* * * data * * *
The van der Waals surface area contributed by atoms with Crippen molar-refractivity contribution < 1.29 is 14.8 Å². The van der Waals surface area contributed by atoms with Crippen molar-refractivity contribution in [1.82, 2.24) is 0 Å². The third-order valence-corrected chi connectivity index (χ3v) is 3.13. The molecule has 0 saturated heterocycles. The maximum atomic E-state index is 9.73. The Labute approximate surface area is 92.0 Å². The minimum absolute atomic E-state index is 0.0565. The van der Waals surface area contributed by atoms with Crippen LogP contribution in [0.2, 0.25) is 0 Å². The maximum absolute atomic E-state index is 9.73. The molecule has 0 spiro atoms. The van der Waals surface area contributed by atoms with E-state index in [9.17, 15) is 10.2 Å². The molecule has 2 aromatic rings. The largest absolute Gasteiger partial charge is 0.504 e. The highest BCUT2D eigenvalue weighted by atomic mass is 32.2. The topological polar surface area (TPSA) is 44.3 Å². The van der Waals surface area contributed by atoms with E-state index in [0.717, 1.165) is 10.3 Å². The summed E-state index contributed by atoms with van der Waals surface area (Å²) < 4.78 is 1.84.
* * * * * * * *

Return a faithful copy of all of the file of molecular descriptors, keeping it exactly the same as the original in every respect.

The van der Waals surface area contributed by atoms with Crippen molar-refractivity contribution < 1.29 is 14.8 Å². The van der Waals surface area contributed by atoms with Crippen molar-refractivity contribution in [1.82, 2.24) is 0 Å². The third-order valence-corrected chi connectivity index (χ3v) is 3.13. The molecule has 0 saturated heterocycles. The maximum atomic E-state index is 9.73. The Labute approximate surface area is 92.0 Å². The minimum absolute atomic E-state index is 0.0565. The van der Waals surface area contributed by atoms with Crippen LogP contribution in [0.2, 0.25) is 0 Å². The maximum absolute atomic E-state index is 9.73. The molecule has 0 spiro atoms. The van der Waals surface area contributed by atoms with E-state index in [9.17, 15) is 10.2 Å². The molecule has 2 aromatic rings. The largest absolute Gasteiger partial charge is 0.504 e. The highest BCUT2D eigenvalue weighted by atomic mass is 32.2. The topological polar surface area (TPSA) is 44.3 Å². The van der Waals surface area contributed by atoms with E-state index in [0.717, 1.165) is 10.3 Å². The summed E-state index contributed by atoms with van der Waals surface area (Å²) < 4.78 is 1.84.